Tag Archives: Psalm 101

More Than Words

More Than Words (CaD Ps 101) Wayfarer

I will conduct the affairs of my house with a blameless heart.
I will not look with approval on anything that is vile.
Psalm 101: 2b-3a (NIV)

The liner notes of today’s chapter, Psalm 101, attribute the lyrics to King David. The song is the king’s personal, public pledge to carry out his office and his reign in a blameless and upright manner. In the Hebrew, the song is structured in seven couplets. Since the Hebrews identified seven as the number of completeness, it is a concise pledge to the people that the king will be completely honorable and just.

To the ancient Hebrews, the heart and the eyes were of primary importance in determining one’s ultimate actions. The condition of the heart was important because the motivation of your heart fuels one’s actions. If my heart is greedy, then I’m going to act to get as much as I can for myself. If my heart is generous, then I’m going to be content with my lot and give freely to those in need.

The eyes were also important because what I spend my time looking at, taking in, and feeding to my brain, will influence the focus of my thoughts which will then affect my actions and relationships.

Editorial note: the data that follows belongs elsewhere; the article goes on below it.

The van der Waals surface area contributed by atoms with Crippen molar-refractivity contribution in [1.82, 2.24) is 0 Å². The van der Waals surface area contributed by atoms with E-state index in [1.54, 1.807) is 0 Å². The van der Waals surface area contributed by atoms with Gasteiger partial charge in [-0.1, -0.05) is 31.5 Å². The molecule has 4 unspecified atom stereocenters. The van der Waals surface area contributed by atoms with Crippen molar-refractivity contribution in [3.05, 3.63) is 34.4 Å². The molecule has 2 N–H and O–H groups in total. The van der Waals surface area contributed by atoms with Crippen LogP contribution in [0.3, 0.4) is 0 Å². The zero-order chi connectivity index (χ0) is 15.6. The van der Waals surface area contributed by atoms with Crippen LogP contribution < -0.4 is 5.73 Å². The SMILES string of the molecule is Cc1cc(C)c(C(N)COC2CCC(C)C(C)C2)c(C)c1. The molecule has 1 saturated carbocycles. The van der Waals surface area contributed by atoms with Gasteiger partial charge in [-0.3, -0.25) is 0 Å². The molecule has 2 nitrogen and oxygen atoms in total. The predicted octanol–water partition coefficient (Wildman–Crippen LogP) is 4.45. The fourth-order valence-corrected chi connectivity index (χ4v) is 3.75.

This combination of heart and eyes is mentioned twice in the lyrics, first in the King’s pledge which I spotlighted at the top of the post. The second time it is mentioned in contrast to the wicked person in the second half of verse five:

“Whoever has haughty eyes and a proud heart,
I will not tolerate.”

As I meditated on this in the quiet this morning, I couldn’t help but think about one of the most fateful moments of David’s story:

In the spring, at the time when kings go off to war, David sent Joab out with the king’s men and the whole Israelite army. They destroyed the Ammonites and besieged Rabbah. But David remained in Jerusalem. One evening David got up from his bed and walked around on the roof of the palace. From the roof he saw a woman bathing. The woman was very beautiful….
2 Samuel 11:1-2 (NIV)